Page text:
Fred Thompson was larger than life
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Much like President Reagan before him, Fred Thompson has left this Earth but will live on through motion pictures, TV reruns, C-SPAN archives and an abundance of tweets, quotes and historical videos.

People often use the phrase "comfortable in his own skin," but Fred may have been the standard-bearer of this adage in modern American politics.

When Fred decided to run as a Republican candidate for the U.S. Senate in 1994, he simply stood by a fence post, looked straight into the camera and shared his thoughts on the future of Tennessee and the nation — no fancy graphics, consultants or gimmicks; just a an honest conversation. Then he hopped into a red pickup truck and drove himself across the state. The people absolutely loved it. His political opponents were paralyzed. Their only rebut was that he had forgotten to put his seat belt on. He laughed all the way to Washington.


Former Education Secretary Bill Bennett once compared voters' attraction to candidates to a dog and a bowl of food. He said the dog will approach the food, look at it, smell it and either eat it or shake his head and walk away. Really, it is just charisma. Fred Thompson had charisma oozing out of every pore of his body. His voice, stature, sense of humor, demeanor, confidence and low blood pressure complimented his steely resolve.

Fred was truly larger than life. He will be sorely missed in our state and nation. American politics needs more statesmen like him.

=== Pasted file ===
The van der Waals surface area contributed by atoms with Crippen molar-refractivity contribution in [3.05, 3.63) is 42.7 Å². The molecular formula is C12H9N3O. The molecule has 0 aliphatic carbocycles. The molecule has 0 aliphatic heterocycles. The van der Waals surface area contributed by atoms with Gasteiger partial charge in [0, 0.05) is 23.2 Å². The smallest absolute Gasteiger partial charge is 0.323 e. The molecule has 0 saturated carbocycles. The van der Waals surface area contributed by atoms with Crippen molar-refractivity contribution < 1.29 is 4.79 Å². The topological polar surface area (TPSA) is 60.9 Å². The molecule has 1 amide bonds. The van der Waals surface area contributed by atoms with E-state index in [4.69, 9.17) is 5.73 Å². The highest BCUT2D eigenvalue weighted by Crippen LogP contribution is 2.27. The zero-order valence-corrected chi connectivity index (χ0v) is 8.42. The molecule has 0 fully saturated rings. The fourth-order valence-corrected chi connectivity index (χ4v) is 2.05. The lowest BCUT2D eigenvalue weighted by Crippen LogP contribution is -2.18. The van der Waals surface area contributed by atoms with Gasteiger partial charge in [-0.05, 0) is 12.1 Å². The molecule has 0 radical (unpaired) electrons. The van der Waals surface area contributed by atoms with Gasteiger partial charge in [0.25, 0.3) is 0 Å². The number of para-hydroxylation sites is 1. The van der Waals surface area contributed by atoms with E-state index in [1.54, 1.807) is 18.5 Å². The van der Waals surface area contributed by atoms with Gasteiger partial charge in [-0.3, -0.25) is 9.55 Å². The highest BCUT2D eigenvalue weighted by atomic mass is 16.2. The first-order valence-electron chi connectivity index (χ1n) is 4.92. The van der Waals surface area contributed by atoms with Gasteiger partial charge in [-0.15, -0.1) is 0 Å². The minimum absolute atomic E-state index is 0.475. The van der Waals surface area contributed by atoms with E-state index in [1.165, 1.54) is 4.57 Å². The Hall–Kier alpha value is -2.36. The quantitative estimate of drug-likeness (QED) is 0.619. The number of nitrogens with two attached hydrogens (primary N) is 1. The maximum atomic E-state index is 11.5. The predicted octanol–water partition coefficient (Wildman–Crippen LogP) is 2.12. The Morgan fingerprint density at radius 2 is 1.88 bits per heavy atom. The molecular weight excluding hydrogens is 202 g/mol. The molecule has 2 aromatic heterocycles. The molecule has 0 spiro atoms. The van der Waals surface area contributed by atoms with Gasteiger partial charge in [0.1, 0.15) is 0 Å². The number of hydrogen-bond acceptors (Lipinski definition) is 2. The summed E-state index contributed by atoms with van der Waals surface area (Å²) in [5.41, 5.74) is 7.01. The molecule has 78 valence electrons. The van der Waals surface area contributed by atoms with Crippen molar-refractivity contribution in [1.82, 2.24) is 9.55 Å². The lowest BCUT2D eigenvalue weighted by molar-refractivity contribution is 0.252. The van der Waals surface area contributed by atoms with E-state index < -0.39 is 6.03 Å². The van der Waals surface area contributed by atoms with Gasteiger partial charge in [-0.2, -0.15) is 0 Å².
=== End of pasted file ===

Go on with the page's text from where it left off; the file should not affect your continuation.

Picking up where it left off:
My election to Congress took place on the same day Fred became a U.S. Senator. One of the great privileges of my life was to become his friend. We wrote legislation together, served the people of Tennessee together and shared many a laugh (usually at my expense).

When Fred decided to run for president in 2008, I recruited almost 50 members of the House of Representatives to stand with him. We all joked later that we were a lot more fired up for Fred than Fred was fired up to run. But we all knew that he would have made a great president; he was just not willing to fight for it. My opinion is that some of his fight was lost with the death of his only daughter, Elizabeth "Betsy" Thompson Panici, in early 2002 at age 38. Being with Fred and the family that day, I felt this big, strong leader among leaders became more reflective than ever about family and friends — the real meaning and purpose in life. Fred had a big heart and losing Betsy definitely broke his heart and for a while dampened his spirit.

However, a few months later, Fred got a huge new lease on life when he married a real firecracker in the smart and sassy Jeri Kehn. They had a daughter, Hayden, and a son, Sammy. Fred not only got a bounce back in his step, but I believe the last 13 years of his life were his happiest. He enjoyed his time away from politics, his friends and family more than ever, and writing or saying whatever was on his mind. Even to the very end, Fred Thompson enjoyed being Fred Thompson.

Fred Dalton Thompson lived life to its absolute fullest. He will be greatly missed but never forgotten. Farewell for now, Fred. We'll all keep laughing and loving 'til we see you again. Thanks for the memories.

Wamp was a member of Congress from 1995 to 2011 and is president of Zach Wamp Consulting.